Tondeleo: The first time I met Doc Stevens and Marilyn they were busking or as the Yanks call it, street performing. Busking is an almost unknown word in the States. I could hear them of course before I could see them, and as I turned the corner, I could see a crowd of maybe 20 to 25 people standing and listening. Some of them were singing along and some were doing impromptu dances at Doc's urging, which is very much like commanding.

People were laughing, talking, drinking, dancing and clearly having a good time. Doc was at his most "liberated," meaning he was interacting with the crowd, as he likes to do. He would tease them, flirt with the ladies, poke a little fun at the men and make sure everyone was having fun. Some people tossed some money in his "collection box."

After the show I talked with him and Marilyn. I was surprised he was as approachable as he was. But, then, I had noticed how he kept an eye on any male who was in the vicinity of Marilyn, so I kept my distance and talked mainly to Doc. That was the beginning of a long friendship and the beginning of this blog.

Doc and I were talking about street performing and I got out my digital recorder so I could capture any of his hints and tips that may be useful. Here they are, with topical dividers that I inserted.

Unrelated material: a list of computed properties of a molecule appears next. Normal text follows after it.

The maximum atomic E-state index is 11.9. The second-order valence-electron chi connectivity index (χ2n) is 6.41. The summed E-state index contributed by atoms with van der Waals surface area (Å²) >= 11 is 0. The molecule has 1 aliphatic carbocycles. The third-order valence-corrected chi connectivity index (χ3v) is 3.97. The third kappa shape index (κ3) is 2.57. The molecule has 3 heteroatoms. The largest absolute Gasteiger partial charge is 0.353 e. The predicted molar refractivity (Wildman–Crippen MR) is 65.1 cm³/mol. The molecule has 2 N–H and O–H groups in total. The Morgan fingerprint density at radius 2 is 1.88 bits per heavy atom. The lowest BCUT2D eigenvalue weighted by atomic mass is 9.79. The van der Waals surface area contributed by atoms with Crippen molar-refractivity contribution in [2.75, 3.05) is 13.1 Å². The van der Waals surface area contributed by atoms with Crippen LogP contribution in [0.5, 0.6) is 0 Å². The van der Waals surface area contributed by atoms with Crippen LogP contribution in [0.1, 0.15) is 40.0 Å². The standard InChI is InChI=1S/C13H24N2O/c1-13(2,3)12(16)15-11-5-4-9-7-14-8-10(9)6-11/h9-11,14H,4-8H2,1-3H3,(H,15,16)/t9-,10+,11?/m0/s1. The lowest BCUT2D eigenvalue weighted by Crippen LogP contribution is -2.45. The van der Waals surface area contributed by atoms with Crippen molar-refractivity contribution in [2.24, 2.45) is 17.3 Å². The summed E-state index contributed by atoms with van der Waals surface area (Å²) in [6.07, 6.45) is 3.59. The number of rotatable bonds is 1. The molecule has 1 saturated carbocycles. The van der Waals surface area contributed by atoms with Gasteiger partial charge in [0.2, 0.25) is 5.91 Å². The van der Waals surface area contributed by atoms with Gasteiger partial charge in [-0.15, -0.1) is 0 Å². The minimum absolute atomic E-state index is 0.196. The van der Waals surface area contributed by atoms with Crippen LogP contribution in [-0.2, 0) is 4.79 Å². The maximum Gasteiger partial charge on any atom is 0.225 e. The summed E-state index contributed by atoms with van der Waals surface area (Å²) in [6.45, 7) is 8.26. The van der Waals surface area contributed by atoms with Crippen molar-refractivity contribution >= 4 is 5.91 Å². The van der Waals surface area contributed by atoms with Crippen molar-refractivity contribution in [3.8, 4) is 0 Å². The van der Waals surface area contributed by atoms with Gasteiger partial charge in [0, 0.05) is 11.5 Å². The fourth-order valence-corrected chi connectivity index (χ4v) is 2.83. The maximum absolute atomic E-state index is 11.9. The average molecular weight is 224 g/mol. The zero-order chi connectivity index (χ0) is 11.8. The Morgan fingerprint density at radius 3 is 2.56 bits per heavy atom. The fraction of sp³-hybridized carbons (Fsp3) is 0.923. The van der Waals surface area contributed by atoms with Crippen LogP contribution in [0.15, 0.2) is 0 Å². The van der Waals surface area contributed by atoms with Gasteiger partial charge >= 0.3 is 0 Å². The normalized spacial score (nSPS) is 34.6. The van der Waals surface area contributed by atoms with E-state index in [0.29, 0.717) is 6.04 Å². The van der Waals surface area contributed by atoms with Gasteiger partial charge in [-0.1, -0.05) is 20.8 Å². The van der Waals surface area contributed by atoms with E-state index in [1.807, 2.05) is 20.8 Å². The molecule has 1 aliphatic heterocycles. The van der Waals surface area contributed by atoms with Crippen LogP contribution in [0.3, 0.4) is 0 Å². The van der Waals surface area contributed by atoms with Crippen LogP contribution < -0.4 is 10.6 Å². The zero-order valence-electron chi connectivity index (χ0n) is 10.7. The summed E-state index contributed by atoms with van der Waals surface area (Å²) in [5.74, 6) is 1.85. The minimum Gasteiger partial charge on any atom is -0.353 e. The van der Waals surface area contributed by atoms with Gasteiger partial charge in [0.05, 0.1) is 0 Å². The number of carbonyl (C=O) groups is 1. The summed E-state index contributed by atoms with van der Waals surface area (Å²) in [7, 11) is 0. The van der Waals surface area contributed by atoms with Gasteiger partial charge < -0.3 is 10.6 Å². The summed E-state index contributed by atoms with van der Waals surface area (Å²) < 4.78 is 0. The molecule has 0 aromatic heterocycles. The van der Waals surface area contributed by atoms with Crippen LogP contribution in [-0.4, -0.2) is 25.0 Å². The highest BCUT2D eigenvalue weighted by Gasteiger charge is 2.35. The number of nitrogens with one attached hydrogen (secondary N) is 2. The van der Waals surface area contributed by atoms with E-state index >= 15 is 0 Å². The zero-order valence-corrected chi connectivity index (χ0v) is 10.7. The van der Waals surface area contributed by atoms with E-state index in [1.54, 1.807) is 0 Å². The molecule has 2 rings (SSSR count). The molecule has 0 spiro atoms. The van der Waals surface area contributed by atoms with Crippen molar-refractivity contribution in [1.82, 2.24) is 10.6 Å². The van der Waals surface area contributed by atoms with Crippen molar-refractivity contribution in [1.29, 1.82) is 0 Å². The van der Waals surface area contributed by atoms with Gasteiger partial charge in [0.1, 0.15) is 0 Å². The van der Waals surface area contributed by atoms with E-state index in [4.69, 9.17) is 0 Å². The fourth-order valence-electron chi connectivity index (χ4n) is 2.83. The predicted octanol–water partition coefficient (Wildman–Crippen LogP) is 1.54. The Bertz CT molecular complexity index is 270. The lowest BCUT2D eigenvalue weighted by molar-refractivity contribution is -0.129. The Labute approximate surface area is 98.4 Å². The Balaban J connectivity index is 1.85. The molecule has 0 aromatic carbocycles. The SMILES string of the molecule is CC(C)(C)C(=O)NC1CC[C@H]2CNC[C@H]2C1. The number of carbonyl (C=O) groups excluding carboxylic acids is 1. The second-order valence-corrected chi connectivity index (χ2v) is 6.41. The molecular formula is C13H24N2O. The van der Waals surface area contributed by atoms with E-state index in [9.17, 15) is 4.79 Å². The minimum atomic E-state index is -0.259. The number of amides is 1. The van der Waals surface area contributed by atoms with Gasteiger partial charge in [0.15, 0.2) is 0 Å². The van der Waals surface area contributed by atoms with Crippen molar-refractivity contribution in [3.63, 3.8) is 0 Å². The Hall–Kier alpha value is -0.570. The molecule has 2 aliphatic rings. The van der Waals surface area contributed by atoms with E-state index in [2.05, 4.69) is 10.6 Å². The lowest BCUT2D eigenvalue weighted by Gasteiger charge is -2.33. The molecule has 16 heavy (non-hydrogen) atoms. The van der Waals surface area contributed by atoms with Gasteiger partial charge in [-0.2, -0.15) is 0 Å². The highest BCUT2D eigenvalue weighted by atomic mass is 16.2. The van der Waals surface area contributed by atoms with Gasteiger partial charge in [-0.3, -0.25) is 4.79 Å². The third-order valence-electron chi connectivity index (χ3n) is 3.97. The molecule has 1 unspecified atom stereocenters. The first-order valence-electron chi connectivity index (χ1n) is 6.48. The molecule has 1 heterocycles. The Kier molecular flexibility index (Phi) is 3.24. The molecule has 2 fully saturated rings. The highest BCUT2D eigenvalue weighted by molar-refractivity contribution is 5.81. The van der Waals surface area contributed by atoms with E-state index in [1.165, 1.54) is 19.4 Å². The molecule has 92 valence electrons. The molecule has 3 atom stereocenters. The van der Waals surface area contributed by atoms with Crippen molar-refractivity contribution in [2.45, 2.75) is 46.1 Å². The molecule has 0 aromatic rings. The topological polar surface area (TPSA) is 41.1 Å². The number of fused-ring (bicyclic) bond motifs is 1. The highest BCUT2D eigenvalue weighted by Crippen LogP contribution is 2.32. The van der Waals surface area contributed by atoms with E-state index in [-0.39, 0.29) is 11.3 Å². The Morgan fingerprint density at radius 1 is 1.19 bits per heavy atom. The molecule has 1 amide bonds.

Doc Stevens 052Doc: Well, first off, playing in the streets aint like playing in a bar. I done plenty of both. Drunks is at both places but on the streets it's different. During the day you aint runnin' into too many drunks, but at night you do, because a lot of them are lookin' for handouts and they go where the people are - just like you're doing. You aint got no bouncers on the streets, so you have to be friendly to them but take control at the same time.

DRUNKS. Like, if there's drunks trying to get you rattled.... I always try to be friendly and then challenge a drunk to a dance contest. If he is getting on my nerves, I say, "Lemme see you dance. C'mon man, I can tell you're a dancer. Give us a show and I''ll play you something good." Usually a happy type drunk'll start dancing for you. Mostly drunks is bored and want attention. I'll get the crowd cheering for him or her and now I am his hero. That also helps me get a crowd, when he's dancing and the people is clapping.

Here is some more things about if you're gonna be a street musician. Learn to sing without a mike. You gotta be heard. Street singing aint about a beautiful voice it's about being heard. You gotta be louder than a bus going by. Get over your shyness and sing out. You won't sing out if you got a mike.

EQUIPMENT. LESS IS BETTER. You gotta travel light. I seen street musicians with drums, mikes, amps, two or three guitars and a big wagon to haul them in! That's good for playing indoors, or if you got some store giving you a regular place and electricity, but I aint got that. How are you gonna carry all that stuff when the cops run you off? You gotta be able to carry everything in one trip.

Sometimes, we don't bring nothing electric. I bring my dobro and Marilyn brings her harp and a money collecting container. That's the lightest weight and is easiest for riding the bus and getting moved by the cops.

If we're going into a louder area, or into a club area at night, I bring either a Pignose amp or a old Peavey battery powered amp. The Peavey is heavier, but uses D cells so it last longer than the Pignose. It's louder, too. But it aint got a dirty channel, so I can't get the sounds that the Pignose does, for distortion.